Using a wireless adapter for LAN interface



  • Hi folks,

    I'm not sure where to put this post.  It's a how-to that I think may be useful to newbies such as myself.  When I first started installing and configuring PfSense 2.0 beta, I figured that I should be able to access and configure it wirelessly.  That is, select the internal wifi adapter as the LAN interface.  This would allow me to connect to a configured host_ap SSID on the LAN interface and manage the machine remotely (as well as connect to the Internet via NAT translation).  That proved to be quite an effort.  It took me many painstaking combinations and iterations to finally be able to start the system with the wifi adapter selected as the LAN interface in host_ap mode.  Infact, I had to do this whole painstaking process again recently only to have failed!  Luckily, I backed up my previous configuration.

    So, in my system I have only two interfaces: WAN (direct connection to the Internet) and LAN (wireless access point and configuration port).  This is opposed to the normal pattern of interfaces I've seen so far: WAN <-> OPT1 (wireless adapter AP), and LAN (configuration port on ethernet).  The easiest way to configure a wireless adapter on the LAN interface in host_ap mode is by assigning the wireless adapter as the LAN interface on start up.  Then, configure the interface IPs and DHCP services from the main menu.  Then drop into shell and edit the cf/conf/config.xml file and find the <lan>stanza.  Modify it to look like this:

    <lan><enable><if>ath0</if>
    <media><mediaopt><wireless><standard>11g</standard>
    <protmode>off</protmode>
    <txpower>99</txpower>
    <channel>1</channel>
    <distance><regdomain><regcountry><reglocation><mode>hostap</mode>
    <ssid>NEW</ssid>
    <authmode><wpa><macaddr_acl><auth_algs>1</auth_algs>
    <wpa_mode>2</wpa_mode>
    <wpa_key_mgmt>WPA-PSK</wpa_key_mgmt>
    <wpa_pairwise>CCMP</wpa_pairwise>
    <wpa_group_rekey>60</wpa_group_rekey>
    <wpa_gmk_rekey>3600</wpa_gmk_rekey>
    <passphrase>irrits12</passphrase>
    <ext_wpa_sw><enable></enable></ext_wpa_sw></macaddr_acl></wpa>
    <auth_server_addr><auth_server_port><auth_server_shared_secret><pureg><enable></enable></pureg>
    <apbridge><enable></enable></apbridge></auth_server_shared_secret></auth_server_port></auth_server_addr></authmode></reglocation></regcountry></regdomain></distance></wireless>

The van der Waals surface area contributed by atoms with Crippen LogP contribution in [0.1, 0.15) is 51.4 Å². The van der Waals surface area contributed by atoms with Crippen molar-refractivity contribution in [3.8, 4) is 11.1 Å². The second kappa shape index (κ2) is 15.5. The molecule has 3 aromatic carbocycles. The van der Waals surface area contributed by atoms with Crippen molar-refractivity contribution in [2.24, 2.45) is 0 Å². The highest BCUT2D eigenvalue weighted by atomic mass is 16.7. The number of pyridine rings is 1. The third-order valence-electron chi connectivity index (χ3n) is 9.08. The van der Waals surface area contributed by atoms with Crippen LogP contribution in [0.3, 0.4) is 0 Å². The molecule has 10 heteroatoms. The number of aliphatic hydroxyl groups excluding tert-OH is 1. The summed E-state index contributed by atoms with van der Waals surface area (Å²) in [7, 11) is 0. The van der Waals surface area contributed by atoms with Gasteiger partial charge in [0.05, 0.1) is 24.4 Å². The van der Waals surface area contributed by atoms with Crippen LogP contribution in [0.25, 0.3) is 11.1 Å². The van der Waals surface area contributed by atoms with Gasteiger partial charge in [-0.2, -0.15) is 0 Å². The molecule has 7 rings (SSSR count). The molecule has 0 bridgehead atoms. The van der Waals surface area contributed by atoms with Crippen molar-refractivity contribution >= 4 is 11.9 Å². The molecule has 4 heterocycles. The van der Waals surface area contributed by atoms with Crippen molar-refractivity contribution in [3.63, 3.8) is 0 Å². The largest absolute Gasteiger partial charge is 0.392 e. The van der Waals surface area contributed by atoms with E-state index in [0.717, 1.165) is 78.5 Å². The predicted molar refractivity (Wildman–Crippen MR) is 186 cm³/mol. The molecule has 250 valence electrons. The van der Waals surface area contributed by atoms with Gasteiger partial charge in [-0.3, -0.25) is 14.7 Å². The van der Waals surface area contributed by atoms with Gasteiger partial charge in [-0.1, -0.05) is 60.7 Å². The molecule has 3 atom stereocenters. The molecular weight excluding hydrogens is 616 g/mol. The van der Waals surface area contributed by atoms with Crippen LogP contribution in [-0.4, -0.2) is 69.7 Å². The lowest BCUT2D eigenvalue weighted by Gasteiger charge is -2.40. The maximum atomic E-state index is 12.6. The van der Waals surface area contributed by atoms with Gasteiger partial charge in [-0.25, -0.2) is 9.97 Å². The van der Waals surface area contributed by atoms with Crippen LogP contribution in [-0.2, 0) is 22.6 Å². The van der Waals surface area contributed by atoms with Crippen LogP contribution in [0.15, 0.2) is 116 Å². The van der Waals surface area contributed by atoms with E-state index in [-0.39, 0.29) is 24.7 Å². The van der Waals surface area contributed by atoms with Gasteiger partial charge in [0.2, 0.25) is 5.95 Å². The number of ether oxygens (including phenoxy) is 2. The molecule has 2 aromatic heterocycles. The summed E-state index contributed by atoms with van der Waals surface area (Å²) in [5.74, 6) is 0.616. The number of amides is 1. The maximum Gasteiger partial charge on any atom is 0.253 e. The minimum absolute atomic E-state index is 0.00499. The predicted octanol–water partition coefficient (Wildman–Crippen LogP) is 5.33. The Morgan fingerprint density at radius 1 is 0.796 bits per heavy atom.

<spoofmac><ipaddr>111.168.1.1</ipaddr>
    <subnet>24</subnet></spoofmac></mediaopt></media></enable></lan>

    This will configure your system to start up the LAN interface in host_ap mode with a configured SSID called NEW, passphrase irrits12, on channel 1, IP of 111.168.1.1.  You can use whatever you like for this.  Reboot the system after you make these changes.  Once you connect to the SSID on startup, you will be able to access webconfigurator via 111.168.1.1.  You can also create a NAT route to bridge this network to the WAN interface.  This will allow you to also surf the WAN network (I'm assuming the WAN will be the Internet).

    Hope this helps someone out.  It was a PAIN to get this to work through webconfigurator and LAN on ethernet (connecting via crossover cable).  If someone mentions this is already in the formal documentation, please shoot me.</lan>



  • I would rather put a wired LAN interface on the system and use the WEB GUI than go through that, but my typing is not very good  :)

    Perhaps it also helps that I have a couple of USB - Ethernet adapters that work with pfSense.



  • Hi Wallaby, your response has piqued my interests.  I thought the web configurator binds to the LAN interface only.  What I do is bind the LAN interface to the ethernet port, use a crossover cable to connect, connect to the web configurator and do all the changes there.  The only problem with this is I will eventually have to remove the LAN interface from the ethernet port and onto the internal wifi adapter.  This is where PfSense, for some odd reason, becomes very cludgey.  I challenge you to try this.  It took me an entire day to do it, and for some reason, I could not replicate it recently.  I figured the easiest way is to do the initial changes, then manually add the stanzas to the config.xml file after reboot.  It saved me a bunch of headaches recently.



  • Nevermind!  I think I found another way!  Just add a firewall rule to allow access to web configurator on OPT1.  Switch ethernet port to OPT1 and wireless to LAN interface.  Reboot and connect to OPT1 via browser.  Reconfigure LAN.

    Shoots.  I wish I've known all this before!



  • You could just add firewall rules to your wireless interface to allow it to access the internet. No need to swap LAN and OPT1 (unless I missed something).

    It looks to me that on my system the web server (lighttpd) will accept incoming connections to any address, not just the address of the LAN interface. Indeed I was able to connect to it from a system on an OPTx interface.


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